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Title: Locomotion and stance at height
Author: Tersteeg, Margaretha Cornelia Antonia
ISNI:       0000 0004 2724 307X
Awarding Body: Manchester Metropolitan University
Current Institution: Manchester Metropolitan University
Date of Award: 2012
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Postural threat induced by height affects the control of movement. The aim of this thesis was to develop a better understanding of the extent and the mechanisms through which postural threat can affect movement. The first study showed that a postural threat induced with a height of 80 cm (walkway width 22 cm) did not affect the gait pattern or arousal levels of young healthy adults. Whereas a height of 3.5 m did, an increase in arousal and a more cautious gait pattern compared to walking at ground level were observed. The influence of visual information was tested by occluding visual information of the drop when walking on a 3.5 m high walkway while retaining the danger. Occluding the visual information lead to reduced arousal but still a cautious gait pattern was observed which did not differ from walking at this height with the presence of visual information of the drop. So visually driven balance mechanisms were not the dominant cause of the gait adaptations observed at height (3.5 m). In a third study the walking task was repeated several times. While walking at a walkway raised 3.85 m off the ground a tendency to reduce the lateral centre of mass (COM) movement was observed. It was proposed that a minimizing lateral COM movement was prioritized. The thesis continued with two studies exploring the effect of cognitive factors on adaptations seen in conditions of postural threat. A one-leg stance task was performed repeatedly on various locations. Risk of the task, quantified by a simple model based on the constraint in recovery possibilities, could not explain the adaptations (increased co-contraction index, flexion of the stance leg and increased heart rate) to the one-leg stance task completely. A priori expectations of the task were shown to influence the one-leg stance task: anticipation and familiarization were observed in two separate studies. Furthermore, exposure (position further along the walkway) did influence the execution of the one-leg stance task. The final study of this thesis investigated the response to galvanic vestibular stimulation (GVS) during standing. GVS elicits a lateral body sway. The maximum lateral displacement of the body was significantly reduced while standing on a 3.85 m high walkway compared to standing on the ground. However the initial vestibular reflexes were unaffected. The results suggest that feed forward control did not influence the vestibular reflexes under postural threat.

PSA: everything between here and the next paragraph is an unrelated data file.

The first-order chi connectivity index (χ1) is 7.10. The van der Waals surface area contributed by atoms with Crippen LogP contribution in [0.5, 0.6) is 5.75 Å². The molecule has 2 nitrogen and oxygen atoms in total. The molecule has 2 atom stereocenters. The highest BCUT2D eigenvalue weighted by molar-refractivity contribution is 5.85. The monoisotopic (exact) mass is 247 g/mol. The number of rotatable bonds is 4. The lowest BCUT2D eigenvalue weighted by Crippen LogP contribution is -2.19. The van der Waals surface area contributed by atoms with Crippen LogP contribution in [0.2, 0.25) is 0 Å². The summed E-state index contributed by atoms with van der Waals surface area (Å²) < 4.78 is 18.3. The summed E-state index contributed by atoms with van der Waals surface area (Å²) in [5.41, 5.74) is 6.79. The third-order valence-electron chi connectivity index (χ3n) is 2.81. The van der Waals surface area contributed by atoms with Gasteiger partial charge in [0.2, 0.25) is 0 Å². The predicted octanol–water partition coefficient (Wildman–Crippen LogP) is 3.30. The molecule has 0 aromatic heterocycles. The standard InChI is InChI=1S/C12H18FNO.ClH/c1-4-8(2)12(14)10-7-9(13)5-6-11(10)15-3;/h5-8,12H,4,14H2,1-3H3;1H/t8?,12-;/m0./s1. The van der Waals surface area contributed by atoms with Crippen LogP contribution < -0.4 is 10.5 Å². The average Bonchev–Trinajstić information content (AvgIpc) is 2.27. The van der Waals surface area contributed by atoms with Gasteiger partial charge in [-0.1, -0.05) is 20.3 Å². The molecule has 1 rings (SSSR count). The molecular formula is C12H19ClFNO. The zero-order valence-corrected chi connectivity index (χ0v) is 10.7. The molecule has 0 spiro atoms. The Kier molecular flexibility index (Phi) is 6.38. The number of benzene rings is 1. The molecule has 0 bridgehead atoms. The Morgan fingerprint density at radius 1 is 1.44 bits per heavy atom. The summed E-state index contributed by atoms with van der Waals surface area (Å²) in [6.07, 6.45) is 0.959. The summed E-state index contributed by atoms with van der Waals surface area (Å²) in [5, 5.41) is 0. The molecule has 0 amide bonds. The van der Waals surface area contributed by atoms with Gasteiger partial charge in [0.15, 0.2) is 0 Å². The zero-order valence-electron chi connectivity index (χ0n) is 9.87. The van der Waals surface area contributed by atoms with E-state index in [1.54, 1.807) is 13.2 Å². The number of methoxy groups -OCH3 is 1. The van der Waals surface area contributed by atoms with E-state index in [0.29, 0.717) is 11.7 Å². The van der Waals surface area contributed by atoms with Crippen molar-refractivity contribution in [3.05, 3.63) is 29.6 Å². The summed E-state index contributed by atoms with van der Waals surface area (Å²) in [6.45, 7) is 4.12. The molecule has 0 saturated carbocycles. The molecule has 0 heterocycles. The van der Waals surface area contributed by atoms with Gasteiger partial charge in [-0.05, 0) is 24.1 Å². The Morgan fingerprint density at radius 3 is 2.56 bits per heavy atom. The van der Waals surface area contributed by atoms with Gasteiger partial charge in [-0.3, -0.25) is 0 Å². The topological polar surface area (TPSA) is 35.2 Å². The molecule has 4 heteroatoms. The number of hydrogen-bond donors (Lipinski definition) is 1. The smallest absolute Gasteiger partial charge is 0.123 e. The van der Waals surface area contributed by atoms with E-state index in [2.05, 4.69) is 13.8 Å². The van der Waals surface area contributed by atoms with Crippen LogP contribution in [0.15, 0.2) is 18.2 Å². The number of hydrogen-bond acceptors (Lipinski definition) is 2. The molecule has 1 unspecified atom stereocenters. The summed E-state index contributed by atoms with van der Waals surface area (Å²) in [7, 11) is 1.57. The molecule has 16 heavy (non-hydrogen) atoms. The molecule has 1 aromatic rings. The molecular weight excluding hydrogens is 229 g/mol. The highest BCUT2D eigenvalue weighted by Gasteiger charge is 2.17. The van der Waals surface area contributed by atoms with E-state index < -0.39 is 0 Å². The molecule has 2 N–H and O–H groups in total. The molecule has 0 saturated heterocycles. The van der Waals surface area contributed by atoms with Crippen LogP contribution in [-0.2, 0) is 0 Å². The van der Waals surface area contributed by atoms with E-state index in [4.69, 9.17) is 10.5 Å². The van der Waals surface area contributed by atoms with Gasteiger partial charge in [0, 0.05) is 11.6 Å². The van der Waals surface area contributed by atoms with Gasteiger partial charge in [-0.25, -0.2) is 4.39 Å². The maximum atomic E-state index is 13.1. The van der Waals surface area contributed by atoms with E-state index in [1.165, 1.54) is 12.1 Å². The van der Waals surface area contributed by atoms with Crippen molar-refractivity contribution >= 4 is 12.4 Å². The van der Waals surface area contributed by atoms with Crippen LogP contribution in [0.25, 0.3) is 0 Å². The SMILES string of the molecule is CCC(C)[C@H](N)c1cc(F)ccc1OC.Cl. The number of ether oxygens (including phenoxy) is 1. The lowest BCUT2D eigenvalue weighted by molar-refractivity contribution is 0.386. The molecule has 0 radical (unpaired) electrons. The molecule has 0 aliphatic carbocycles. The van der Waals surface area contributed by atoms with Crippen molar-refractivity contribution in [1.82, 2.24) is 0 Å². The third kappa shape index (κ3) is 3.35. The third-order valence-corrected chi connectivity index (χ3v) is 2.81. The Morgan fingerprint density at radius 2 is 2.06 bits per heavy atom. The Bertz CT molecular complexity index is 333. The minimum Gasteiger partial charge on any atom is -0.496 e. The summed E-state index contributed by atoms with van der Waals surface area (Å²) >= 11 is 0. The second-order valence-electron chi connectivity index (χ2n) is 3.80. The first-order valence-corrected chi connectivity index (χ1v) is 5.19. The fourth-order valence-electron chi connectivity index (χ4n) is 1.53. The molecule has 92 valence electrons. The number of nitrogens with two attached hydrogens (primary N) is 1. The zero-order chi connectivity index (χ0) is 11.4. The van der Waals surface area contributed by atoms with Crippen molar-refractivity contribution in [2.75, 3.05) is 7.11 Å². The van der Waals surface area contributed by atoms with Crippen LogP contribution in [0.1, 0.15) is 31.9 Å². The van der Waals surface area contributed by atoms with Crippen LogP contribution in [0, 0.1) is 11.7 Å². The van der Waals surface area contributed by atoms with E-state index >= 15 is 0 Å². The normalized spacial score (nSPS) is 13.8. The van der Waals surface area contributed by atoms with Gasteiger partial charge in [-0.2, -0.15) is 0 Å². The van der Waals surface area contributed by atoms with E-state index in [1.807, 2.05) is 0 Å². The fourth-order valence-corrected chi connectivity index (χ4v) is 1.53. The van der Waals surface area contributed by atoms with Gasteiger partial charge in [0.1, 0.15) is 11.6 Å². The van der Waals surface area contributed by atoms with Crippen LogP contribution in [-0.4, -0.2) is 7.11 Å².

Supervisor: Not available Sponsor: Not available
Qualification Name: Thesis (Ph.D.) Qualification Level: Doctoral
EThOS ID:  DOI: Not available